Re: Is ID a valid attribute of the <style> tag?

Nathan Baker wrote:
> Dear W3C HTML Editor,

This list is for editorial comments on the XHTML specifications; it's
not for authoring questions. Try one of the many discussion groups
devoted to that topic, such as:

> I am a web developer in Central Pennsylvania. I am researching web 
> standards and I've run into a problem I cannot seem to find any 
> documentation on.
> Here is my question: Is ID a valid attribute of the <style> tag?
> Two sources I trust say it is not.
> does not list ID as a required, optional or standard 
> attribute of the <style> tag here - 
> Furthermore, the site 
> specifically states that ID is not a valid attribute in base, head, 
> html, meta, param, script, style and title elements on the page entitled 
> "HTML Standard Attributes" in the "HTmL and XHTML Full Reference" here - 

This is just one example of w3schools's many errors.

> The website states the same thing here - 

Why do you trust them, again? They're wrong too.

No source other than the specifications themselves should be trusted on
the question of what the standard is.

> I ran the page through the W3C validation service and it passed. I guess 
> this means that and are incorrect?


> I kept digging. I found that the W3c themselves do not mention ID as a 
> attribute of the <style> tag in their documentation on HTML 4 elements 
> here - 
> They only mention lang, dir, and title.


> So one last attempt to figure this out lead me to msdn where I found 
> that Microsoft actually does mention ID as an attribute of <style> here 
> - 
> <>. 
> They, however do not mention any others except DISABLED which doesn't 
> even make sense to me.

MSDN is a useful guide to Microsoft's implementations. It's not a
source for what the standard says, and doesn't pretend to be.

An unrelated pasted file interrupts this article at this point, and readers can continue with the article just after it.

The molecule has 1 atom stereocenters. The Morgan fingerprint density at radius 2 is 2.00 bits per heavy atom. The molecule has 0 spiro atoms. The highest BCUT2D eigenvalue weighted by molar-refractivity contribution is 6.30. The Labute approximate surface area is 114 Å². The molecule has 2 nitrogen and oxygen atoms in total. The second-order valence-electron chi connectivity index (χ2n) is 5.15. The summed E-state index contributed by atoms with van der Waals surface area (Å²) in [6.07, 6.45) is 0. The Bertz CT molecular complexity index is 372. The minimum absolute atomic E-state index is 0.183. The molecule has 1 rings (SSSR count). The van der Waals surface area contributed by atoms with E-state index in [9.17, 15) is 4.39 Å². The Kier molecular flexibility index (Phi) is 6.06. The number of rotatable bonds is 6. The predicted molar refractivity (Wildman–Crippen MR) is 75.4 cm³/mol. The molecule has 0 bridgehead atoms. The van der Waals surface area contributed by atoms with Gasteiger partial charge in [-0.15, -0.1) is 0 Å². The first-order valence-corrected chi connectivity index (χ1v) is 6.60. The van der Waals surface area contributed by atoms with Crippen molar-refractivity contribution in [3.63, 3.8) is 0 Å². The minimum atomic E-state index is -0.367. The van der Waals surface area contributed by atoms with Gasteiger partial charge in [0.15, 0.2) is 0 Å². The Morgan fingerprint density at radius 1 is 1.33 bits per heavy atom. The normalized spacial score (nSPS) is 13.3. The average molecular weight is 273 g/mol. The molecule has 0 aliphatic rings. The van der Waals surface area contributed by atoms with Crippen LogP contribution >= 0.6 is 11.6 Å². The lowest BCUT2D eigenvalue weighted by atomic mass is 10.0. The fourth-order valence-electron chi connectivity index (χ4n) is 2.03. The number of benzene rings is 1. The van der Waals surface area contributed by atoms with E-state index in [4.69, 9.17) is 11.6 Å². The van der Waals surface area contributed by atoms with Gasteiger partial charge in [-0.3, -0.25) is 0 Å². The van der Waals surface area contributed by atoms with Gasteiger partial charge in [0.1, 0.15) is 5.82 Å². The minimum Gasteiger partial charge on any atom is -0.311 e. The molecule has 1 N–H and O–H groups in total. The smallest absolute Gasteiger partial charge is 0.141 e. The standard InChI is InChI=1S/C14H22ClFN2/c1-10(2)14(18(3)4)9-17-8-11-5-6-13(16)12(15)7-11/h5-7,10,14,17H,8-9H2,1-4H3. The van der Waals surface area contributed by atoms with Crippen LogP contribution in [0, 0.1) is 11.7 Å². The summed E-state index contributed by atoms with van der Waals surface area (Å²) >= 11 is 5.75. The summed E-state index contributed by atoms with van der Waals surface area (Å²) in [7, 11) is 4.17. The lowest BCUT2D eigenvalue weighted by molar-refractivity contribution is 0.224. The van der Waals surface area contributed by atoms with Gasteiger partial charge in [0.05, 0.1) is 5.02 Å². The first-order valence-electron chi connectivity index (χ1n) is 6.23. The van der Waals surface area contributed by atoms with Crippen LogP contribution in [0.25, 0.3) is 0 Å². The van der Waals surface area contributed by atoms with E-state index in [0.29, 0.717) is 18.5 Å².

> Perhaps it has to with the fact that xml is parsed differently than 
> html? 

XML should be parsed differently from HTML, since they have differing 
declarations in terms of SGML. HTML should be parsed according to its 
SGML declaration (with error handling left up to implementations), but 
in fact popular browsers parse it as "tag soup":

Implementations also had to break compatibility with the HTML 
specification in order to parse XHTML 1.0 as text/html, thanks to W3C 
suggesting that this would work backwards-compatibly in "most HTML 

One of the aims of the new HTML working group is to define a parsing 
model for text/html that is based around the tag soup parsing browsers 
need to do in order to remain compatible with the web:

However, the differences between HTML and XML parsing don't explain the 
difference you've observed.

> I've read that xml can validate while not actually being 
> semantically correct.

In the case of /both/ HTML and XHTML, validation checks only a subset of
syntactical requirements, which in turn are only a subset of possible
conformance requirements. Validity constraints were expressed in terms
of a machine-readable SGML Document Type Definition. (Some validators do
add some warnings on top that are not DTD-based, but these don't affect
the validity of documents.) Unfortunately, DTDs are not flexible enough
to express all syntactical requirements:

More importantly, many non-syntactical conformance requirements would be 
hard for a program to check. It takes human judgement to tell whether 
heading elements are used for headings and whether provided ALT 
attributes for images are appropriate text alternatives.

> For instance, in xhtml served as xml a <span> 
> could wrap a <p> and still validate.

No. That violates one of the syntactical constraints that /can/ be 
expressed with a DTD.

> The xml parser only checks for well-formedness.

Parsing (converting a serialization to a XML document object model) and 
validating are not the same thing. Validation is not required for 
parsing. Some XML processors check for well-formedness only; some 
additionally validate documents against a DTD or other machine-readable 

> At this point I'm thinking that if I want to serve my xhtml documents as 
> xml, I will not use styleblocks in the head. I'll stick to external css 
> files.

Be warned that Internet Explorer, by far the most popular browser on
earth, aims to support HTML 4.01; it does not yet (as of version 8 Beta) 
attempt to support XHTML.

> If you could please offer clarification on this matter I would very much 
> appreciate your help.

HTML 4.01 /does not/ allow an ID attribute for the STYLE element, as can
be seen from its DTDs (search for "ELEMENT STYLE"):

XHTML 1.0 /does/ allow an id attribute for the style element, as can be
seen from the example you cite and from an its DTDs (search for "ELEMENT

Guides to reading DTDs can be found at:

Hope that helps.
Benjamin Hawkes-Lewis

Received on Monday, 9 June 2008 08:03:52 UTC